7/9/12

Surviving, Thriving and Surfing, Too.



(Donation link is here, if you don't feel like sifting through my wordy prose: http://teamfd.firstdescents.org/2011/fd/denverrocknroll/dotcom/)

In March of this year, I became a 4 year cancer survivor. In one year, I will reach my 5th year of remission and officially be known as cured. (Ooh, I like the way that sounds...)


Sounds nice, right? Unfortunately, the effects of cancer last much, much longer than that. And coupled with all them other diseases I have, the recovery has been difficult. I've struggled to find the balance between my sick self and my real self. I've tried to meet people who I could connect with, who quite literally understood my pain.

But I never really did. Until a few weeks ago, when I went on a trip with First Descents, an organization for young cancer survivors founded by Brad Ludden.


Their mission statement encapsulates what they do and why they are so awesome, so I shall list it here:

First Descents offers young adult cancer fighters and survivors a free outdoor adventure experience designed to empower them to climb, paddle and surf beyond their diagnosis, defy their cancer, reclaim their lives and connect with others doing the same.

You got chills, right? And FD means it. Our adventure trip was surfing for a week in the Outer Banks of North Carolina. I was anxious and worried I would drown. I was sure that I'd suck. 


Which was sort of true--I surfed, but I did not look good. When I stood up for half a second and started shouting in excitement, I fell face down on my board. 

But we cheered each other on: we were constantly taken by surprise. I won't forget one new friend's face when he declared he'd met his goal to stand on a board. The experience, as well as our shared medical history, bonded us tightly.


And the bond holds. During this past week, when I spent 3 miserable nights in the hospital, I had a roster of people to complain to, to empathize with me, to tell me "Go for the extra push of Dialudid." I'd never had that before; suddenly, I was not alone. I am greeted with such support from family, friends and readers but it's always difficult to explain how I feel. No longer.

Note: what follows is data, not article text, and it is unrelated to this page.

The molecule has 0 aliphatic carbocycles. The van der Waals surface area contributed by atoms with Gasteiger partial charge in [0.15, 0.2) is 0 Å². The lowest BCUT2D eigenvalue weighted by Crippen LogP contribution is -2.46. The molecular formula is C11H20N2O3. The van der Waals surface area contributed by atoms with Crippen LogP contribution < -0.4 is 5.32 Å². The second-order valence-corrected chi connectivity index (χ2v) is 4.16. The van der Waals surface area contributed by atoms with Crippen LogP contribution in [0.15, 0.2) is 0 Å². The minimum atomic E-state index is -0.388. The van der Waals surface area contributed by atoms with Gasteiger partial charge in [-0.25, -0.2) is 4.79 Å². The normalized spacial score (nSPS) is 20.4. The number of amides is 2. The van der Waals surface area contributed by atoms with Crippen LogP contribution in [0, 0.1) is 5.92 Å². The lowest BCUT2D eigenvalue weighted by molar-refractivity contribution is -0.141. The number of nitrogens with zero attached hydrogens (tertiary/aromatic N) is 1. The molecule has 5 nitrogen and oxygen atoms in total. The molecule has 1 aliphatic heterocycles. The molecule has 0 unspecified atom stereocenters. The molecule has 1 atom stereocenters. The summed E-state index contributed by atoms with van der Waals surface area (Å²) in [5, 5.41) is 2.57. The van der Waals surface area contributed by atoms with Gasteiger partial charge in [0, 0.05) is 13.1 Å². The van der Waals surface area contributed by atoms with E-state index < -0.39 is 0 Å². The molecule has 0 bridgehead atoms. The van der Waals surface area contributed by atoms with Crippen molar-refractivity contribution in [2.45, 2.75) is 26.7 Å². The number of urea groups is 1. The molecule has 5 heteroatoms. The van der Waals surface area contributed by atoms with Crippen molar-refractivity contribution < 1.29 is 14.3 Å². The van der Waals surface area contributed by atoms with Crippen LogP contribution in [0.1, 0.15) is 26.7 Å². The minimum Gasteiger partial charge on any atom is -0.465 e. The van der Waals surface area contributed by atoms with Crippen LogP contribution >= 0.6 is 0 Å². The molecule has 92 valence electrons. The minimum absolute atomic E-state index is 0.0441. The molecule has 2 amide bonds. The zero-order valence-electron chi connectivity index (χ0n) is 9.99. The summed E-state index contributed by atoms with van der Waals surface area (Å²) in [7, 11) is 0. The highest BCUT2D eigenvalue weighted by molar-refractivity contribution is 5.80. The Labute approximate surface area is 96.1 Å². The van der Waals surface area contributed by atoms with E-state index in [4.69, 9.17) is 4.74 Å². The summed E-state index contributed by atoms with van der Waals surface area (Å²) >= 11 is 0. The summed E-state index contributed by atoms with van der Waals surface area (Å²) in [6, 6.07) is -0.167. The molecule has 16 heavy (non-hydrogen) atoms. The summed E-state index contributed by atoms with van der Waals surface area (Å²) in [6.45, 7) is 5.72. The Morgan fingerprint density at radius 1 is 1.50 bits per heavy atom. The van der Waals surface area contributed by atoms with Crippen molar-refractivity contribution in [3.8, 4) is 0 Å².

Going on First Descents allowed me to see what I was able to do physically and expanded my view on relationships. I forgot about my limitations due to lupus and cancer. I was whole, free, complete.

Because this experience so changed my life, I have decided to train for and run a half marathon relay in September with my fellow FD'er, Meghan


Yes, me, whose unofficial Native American name is: She Who Never Runs Unless Body Is On Fire Ow My God My Legs Hurt.

But I am going to run it, and I'm going to do it to support First Descents.

Every survivor deserves this chance I had, this opportunity to see themselves in a new light. Cancer can destroy us, but First Descents is the provider of a new, necessary light . 

Meghan and I, as survivors, still face plenty of physical limitations. But with your support, we know we could really make a difference for FD. If we meet our goal of $3,000 total, more young adults will get to go to camp and have the invaluable experience we had.

Please consider following along as Meghan and I write about our laughable training process (help!) on our blog and tell everyone you know about FD.

Another way to help, aside from emotional support and/or dozens of rosaries said in my knees honor, is through a monetary donation. Say, what you'd spend at Starbucks. Or Costco, if you're so inclined.
Your donation goes directly to FD and helps another young adult embrace their challenges and live a fuller, freer life--even with cancer.

The site to give is here: http://teamfd.firstdescents.org/2011/fd/denverrocknroll/dotcom/

Thanks for your consideration of this worthy cause. And thanks, for your constant support. Illness can be a lonely and sad place, and you guys have pulled me through time and time again just by commenting or tweeting me a hello. So thank you.


And I swear, I'll never ask for money again. Unless your name is Mom, Dad or Grandma.
 
Love and thanks,
Kelly "Dotcom" Bergin

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